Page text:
Imagine getting into the metaverse — ironically. 
That's what Heineken did this week when it said that the launch of its "virtual beer" in a "virtual brewery" in the virtual online space Decentraland was actually just a gag. 
"Our new virtual beer, Heineken Silver, is an ironic joke," said Bram Westenbrink, the brand's global head, in a press release. "It is a self-aware idea that pokes fun at us and many other brands that are jumping into the metaverse with products that are best enjoyed in the real world." 
Heineken even touted how the pixelated lager is made with "Binary Coded Hops grown by NPC (non-player character) farmers."  
Here's the thing: the Dutch brewing company actually did open a bar in the metaverse, and whether it bought, rented, or leased the digital property, that requires money — real money. 
So raise a virtual glass, Heineken. You just jumped on the metaverse bandwagon. 
Courtesy of Heineken
They're not the only major brand to get on board since Meta CEO Mark Zuckerberg popularized the concept last October. In fact, they're in pretty good company these days. 
Sneaker giant Nike is all in on the metaverse, filing several trademark applications for virtual items and acquiring a digital studio that specializes in creating NFT sneakers. 
JPMorgan, famously skeptical of crypto, just opened a virtual lounge in Decentraland and put out a report estimating that the metaverse could eventually generate $1 trillion in yearly revenues. United Kingdom bank HSBC, meanwhile, set up shop in rival metaverse domain The Sandbox. 
Even CVS Pharmacy is poking around in the metaverse, as it pursues a patent for "downloadable virtual goods," including "prescription drugs, health, wellness, beauty and personal care products." (Cheddar, of course, recommends consulting your doctor before trying out any virtual meds.)
Behind the hype, however, these companies are still just dipping their toes into the metaverse, and while most haven't tried to pass it off as a joke like Heineken, they are proceeding cautiously.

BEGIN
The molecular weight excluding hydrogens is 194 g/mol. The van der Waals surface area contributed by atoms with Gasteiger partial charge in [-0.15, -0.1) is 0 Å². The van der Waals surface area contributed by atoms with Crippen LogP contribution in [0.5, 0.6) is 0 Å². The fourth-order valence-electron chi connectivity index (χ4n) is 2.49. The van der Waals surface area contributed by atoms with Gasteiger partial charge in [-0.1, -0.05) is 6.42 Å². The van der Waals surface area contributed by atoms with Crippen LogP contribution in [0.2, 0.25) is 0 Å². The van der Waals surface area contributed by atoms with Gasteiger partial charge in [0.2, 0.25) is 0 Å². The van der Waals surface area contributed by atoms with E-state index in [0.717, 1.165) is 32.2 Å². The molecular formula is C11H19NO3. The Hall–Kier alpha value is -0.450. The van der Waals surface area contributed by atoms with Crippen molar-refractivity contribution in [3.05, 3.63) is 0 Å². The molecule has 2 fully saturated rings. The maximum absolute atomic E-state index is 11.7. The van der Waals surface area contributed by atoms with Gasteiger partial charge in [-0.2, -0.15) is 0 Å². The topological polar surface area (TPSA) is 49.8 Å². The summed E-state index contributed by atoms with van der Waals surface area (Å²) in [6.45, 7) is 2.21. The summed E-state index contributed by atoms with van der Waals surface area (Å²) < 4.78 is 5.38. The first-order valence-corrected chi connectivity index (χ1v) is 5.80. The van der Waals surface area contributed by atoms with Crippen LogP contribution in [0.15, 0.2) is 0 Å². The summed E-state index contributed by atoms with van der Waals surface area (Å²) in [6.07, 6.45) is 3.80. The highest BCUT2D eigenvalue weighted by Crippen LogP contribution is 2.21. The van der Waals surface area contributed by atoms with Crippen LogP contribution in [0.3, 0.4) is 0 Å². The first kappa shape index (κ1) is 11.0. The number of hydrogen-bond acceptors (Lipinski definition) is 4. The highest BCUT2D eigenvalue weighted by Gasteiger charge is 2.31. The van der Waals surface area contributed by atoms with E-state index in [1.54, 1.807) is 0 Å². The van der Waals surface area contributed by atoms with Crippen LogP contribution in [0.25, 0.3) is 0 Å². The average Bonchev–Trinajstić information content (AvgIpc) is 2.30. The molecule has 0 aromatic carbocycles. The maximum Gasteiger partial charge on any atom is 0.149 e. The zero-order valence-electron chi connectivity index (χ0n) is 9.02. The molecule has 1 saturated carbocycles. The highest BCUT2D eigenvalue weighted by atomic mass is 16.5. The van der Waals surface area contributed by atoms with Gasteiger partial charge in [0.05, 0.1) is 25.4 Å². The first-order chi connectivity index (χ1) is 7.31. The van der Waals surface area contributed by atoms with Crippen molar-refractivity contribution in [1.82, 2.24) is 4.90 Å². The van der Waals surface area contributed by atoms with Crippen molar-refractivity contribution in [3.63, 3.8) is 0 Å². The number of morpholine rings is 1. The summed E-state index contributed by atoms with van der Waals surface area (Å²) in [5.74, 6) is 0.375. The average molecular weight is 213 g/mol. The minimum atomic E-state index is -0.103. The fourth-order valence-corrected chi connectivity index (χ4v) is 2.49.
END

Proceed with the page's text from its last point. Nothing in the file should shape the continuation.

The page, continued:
Molson Coors, for example, which beat Heineken to the punch with the opening of a branded virtual bar during Super Bowl LVI, didn't just dive headfirst into the metaverse. The Miller Lite-maker saw the venture as a calculated risk, which could lead to more investment later.  
"We didn't buy property in Dencentraland," Sofia Colucci, global vice president of the Miller Family of Brands, told Cheddar. "We rented because it was us testing and learning. As these spaces continue to build out, the initiatives that we do will have a broader scale and reach consumers more widely."
The company also had a compelling reason for taking the risk. Molson Coors is essentially shut out of Super Bowl commercials, due to Budweiser's exclusive contract, which explains past experiments such as an 8-hour YouTube video/soundscape called “Big Game Dream” in 2021. 
"I'm very happy that we did it for a specific reason, rather than just saying we're going to jump into the metaverse," Colucci said. "We knew that we wanted to get this attention during a certain time." 
She also admitted that the hype generated around the announcement was part of the appeal, not just the actual engagement with customers within the metaverse itself.
This is a crucial point when you consider that most metaverse platforms have relatively few active users at the moment compared to most social media and gaming platforms.  
Decentraland, for example, has just 18,000 daily active users and 300,000 monthly users, while The Sandbox has just 30,000 monthly users. Compare that to gaming platform Roblox, which has 201 million and the value proposition for a brand like Molson Coors or JPMorgan becomes less clear. 
Colucci agreed that the metaverse isn't exactly bustling at the moment, but stressed that brands like Miller Lite can have a role in drawing more users. In other words, the company is balancing the need to meet customers where they are, while also building something so they will come. 
JPMorgan's report on the metaverse noted that these kinds of early investments in something as unknown as the metaverse can be hard to strategize around but are relatively low-risk: "It is difficult to base a business strategy on such a dynamic space, characterized by explosive growth and the continuous innovation of new entrants. However, the costs and risks of engaging early and consistently in order to build internal intellectual property, develop hypotheses about future business models, and identify ecosystem partners and collaborators are relatively low."
The self-taught artist J. Demsky, who helped design Heineken's virtual beer, perhaps articulated best the motivation behind companies' efforts to make the metaverse a reality: "I hope people love my interpretation of what virtual Heineken Silver could be like if it had a flavour.”
The "if" is key there. In many ways, these early-adopters are trying to give the world a taste of what the metaverse would be like if it actually was widely used and embraced. For now, though, we'll just have to throw back some pixelated suds and see if they taste like anything.